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Invertible center feed disk for a vertical shaft impact crusher

Abstrict

An impact crusher includes a center feed disk. The center feed disk includes a peripheral edge portion, a first face, an opposing, second face, a central bore extending through the first and second faces, and first and second countersunk pockets provided about the central bore in the first and second faces respectively. With this arrangement, a fastener having a shaft portion and a head portion can be inserted through the central bore to secure the center feed disk to a drive mechanism, with the head portion residing in the countersunk pocket. With this arrangement, once the first face portion becomes worn, the center feed disk can be removed, inverted and re-mounted such that the second face portion is exposed.

Claims

What is claimed is:

1. An impact crusher comprising: an impeller table assembly including an impeller table having an outer edge portion and an inner edge portion that define an impeller surface, and a plurality of shoes arranged about the impeller surface; at least one anvil spaced from the outer edge portion of the impeller table; a center feed disk including a peripheral edge portion, a first face, an opposing, second face, a central bore extending through the first and second faces, and first and second countersunk pockets provided about the central bore in the first and second faces respectively; a fastener mounting the center feed disk radially inward of the inner edge portion of the impeller table with the first face being exposed, said fastener including a head recessed in the first countersunk pocket, and a shaft extending through the central bore wherein, after the first face develops a wear region resulting from material flow, said fastener can be removed, the center feed disk inverted, and then the center feed disk re-mounted with the second face being exposed, whereby an overall service life of the center feed disk is increased.

2. The impact crusher according to claim 1 wherein the center feed disk comprises a wear-resistant material.

3. The impact crusher according to claim 2 wherein the wear-resistant material comprises a chromium-iron alloy, ceramic composite or cemented carbide.

4. The impact crusher according to claim 3 wherein the chromium-iron alloy includes approximately 23 30% Chromium.

5. The impact crusher according to claim 2 wherein the wear-resistant material constitutes cemented carbide.

6. The impact crusher according to claim 5 wherein the wear-resistant material constitutes cemented tungsten carbide.

7. The impact crusher according to claim 1 wherein each of the first and second faces of the center feed disk are initially, substantially smooth.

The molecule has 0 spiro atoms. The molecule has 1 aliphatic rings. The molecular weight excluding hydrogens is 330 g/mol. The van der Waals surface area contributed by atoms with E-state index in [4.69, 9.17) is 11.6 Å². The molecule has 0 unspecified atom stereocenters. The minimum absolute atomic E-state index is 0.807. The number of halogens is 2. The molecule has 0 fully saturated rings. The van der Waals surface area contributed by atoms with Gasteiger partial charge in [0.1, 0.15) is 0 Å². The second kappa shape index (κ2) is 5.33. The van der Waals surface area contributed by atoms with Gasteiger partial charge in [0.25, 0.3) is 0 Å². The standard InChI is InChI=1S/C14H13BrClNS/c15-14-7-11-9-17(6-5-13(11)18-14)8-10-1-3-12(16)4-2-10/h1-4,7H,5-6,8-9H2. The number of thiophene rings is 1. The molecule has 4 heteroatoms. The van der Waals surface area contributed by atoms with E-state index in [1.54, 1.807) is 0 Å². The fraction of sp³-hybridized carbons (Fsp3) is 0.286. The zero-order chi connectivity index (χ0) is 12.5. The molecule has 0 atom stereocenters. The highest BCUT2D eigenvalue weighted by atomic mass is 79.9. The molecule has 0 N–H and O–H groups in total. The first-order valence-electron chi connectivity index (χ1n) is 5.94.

8. A center feed disk for an impact crusher comprising: a peripheral edge portion; a first face defining a first impact surface; an opposing, second face defining a second impact surface; a central bore extending through the first and second faces; and first and second countersunk pockets provided about the central bore in the first and second faces respectively, wherein the center feed disk can be used in an impact crusher with the first face initially exposed and then the second face subsequently exposed.

9. The center feed disk according to claim 8 wherein the center feed disk is formed from a wear-resistant material.

10. The center feed disk according to claim 9 wherein the wear-resistant material constitutes a chromium-iron alloy.

11. The center feed disk according to claim 10 wherein the chromium-iron alloy includes approximately 23 30% Chromium.

12. The center feed disk according to claim 9 wherein the wear-resistant material constitutes carbide.

13. The center feed disk according to claim 12 wherein the wear-resistant material constitutes cemented tungsten carbide.

14. The center feed disk according to claim 8 wherein each of the first and second annular surfaces are substantially smooth.

Description

BACKGROUND OF THE INVENTION

1. Field of the Invention

The present invention pertains to the art of impact crushers and, more particularly, to a center feed disk for an impact crusher that, after a first side surface has become worn, can be inverted to make use of an opposing, second side surface for operating the impact crusher.

2. Discussion of the Prior Art

There are a wide variety of impact crushers currently employed to reduce the size of large earth materials to smaller sized aggregate. Typically, a flow of large earth materials is dropped or fed onto a rotating feed disk that, using centrifugal force, disperses the large earth materials through the impact crusher onto crushing components. Generally, the crushing components include impeller shoes and anvils that are radially positioned about the feed disk. In any event, impact crushers reduce large aggregate earthen materials to aggregate sizes and shapes to meet the needs of, for example, the construction industry as ingredients for cement and the like.